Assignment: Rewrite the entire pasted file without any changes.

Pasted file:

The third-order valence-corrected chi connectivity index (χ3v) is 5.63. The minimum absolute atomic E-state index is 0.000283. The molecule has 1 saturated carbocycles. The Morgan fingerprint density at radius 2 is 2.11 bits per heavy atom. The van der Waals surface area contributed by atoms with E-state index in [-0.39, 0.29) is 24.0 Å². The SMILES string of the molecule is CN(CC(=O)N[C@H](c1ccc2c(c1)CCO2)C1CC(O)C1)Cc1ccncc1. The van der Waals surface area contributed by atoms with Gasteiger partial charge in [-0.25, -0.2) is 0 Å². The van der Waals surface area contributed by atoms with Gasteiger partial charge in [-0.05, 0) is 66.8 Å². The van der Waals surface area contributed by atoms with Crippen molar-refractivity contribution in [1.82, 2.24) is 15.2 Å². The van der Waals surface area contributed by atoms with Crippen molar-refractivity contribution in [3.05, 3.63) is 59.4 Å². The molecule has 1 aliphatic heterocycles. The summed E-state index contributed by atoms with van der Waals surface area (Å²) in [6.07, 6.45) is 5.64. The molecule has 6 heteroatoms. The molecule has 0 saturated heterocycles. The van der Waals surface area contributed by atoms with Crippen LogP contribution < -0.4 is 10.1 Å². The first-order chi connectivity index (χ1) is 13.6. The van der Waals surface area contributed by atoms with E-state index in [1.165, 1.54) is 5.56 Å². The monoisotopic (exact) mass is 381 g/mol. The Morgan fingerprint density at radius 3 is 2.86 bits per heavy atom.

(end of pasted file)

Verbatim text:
The third-order valence-corrected chi connectivity index (χ3v) is 5.63. The minimum absolute atomic E-state index is 0.000283. The molecule has 1 saturated carbocycles. The Morgan fingerprint density at radius 2 is 2.11 bits per heavy atom. The van der Waals surface area contributed by atoms with E-state index in [-0.39, 0.29) is 24.0 Å². The SMILES string of the molecule is CN(CC(=O)N[C@H](c1ccc2c(c1)CCO2)C1CC(O)C1)Cc1ccncc1. The van der Waals surface area contributed by atoms with Gasteiger partial charge in [-0.25, -0.2) is 0 Å². The van der Waals surface area contributed by atoms with Gasteiger partial charge in [-0.05, 0) is 66.8 Å². The van der Waals surface area contributed by atoms with Crippen molar-refractivity contribution in [1.82, 2.24) is 15.2 Å². The van der Waals surface area contributed by atoms with Crippen molar-refractivity contribution in [3.05, 3.63) is 59.4 Å². The molecule has 1 aliphatic heterocycles. The summed E-state index contributed by atoms with van der Waals surface area (Å²) in [6.07, 6.45) is 5.64. The molecule has 6 heteroatoms. The molecule has 0 saturated heterocycles. The van der Waals surface area contributed by atoms with Crippen LogP contribution < -0.4 is 10.1 Å². The first-order chi connectivity index (χ1) is 13.6. The van der Waals surface area contributed by atoms with E-state index in [1.165, 1.54) is 5.56 Å². The monoisotopic (exact) mass is 381 g/mol. The Morgan fingerprint density at radius 3 is 2.86 bits per heavy atom.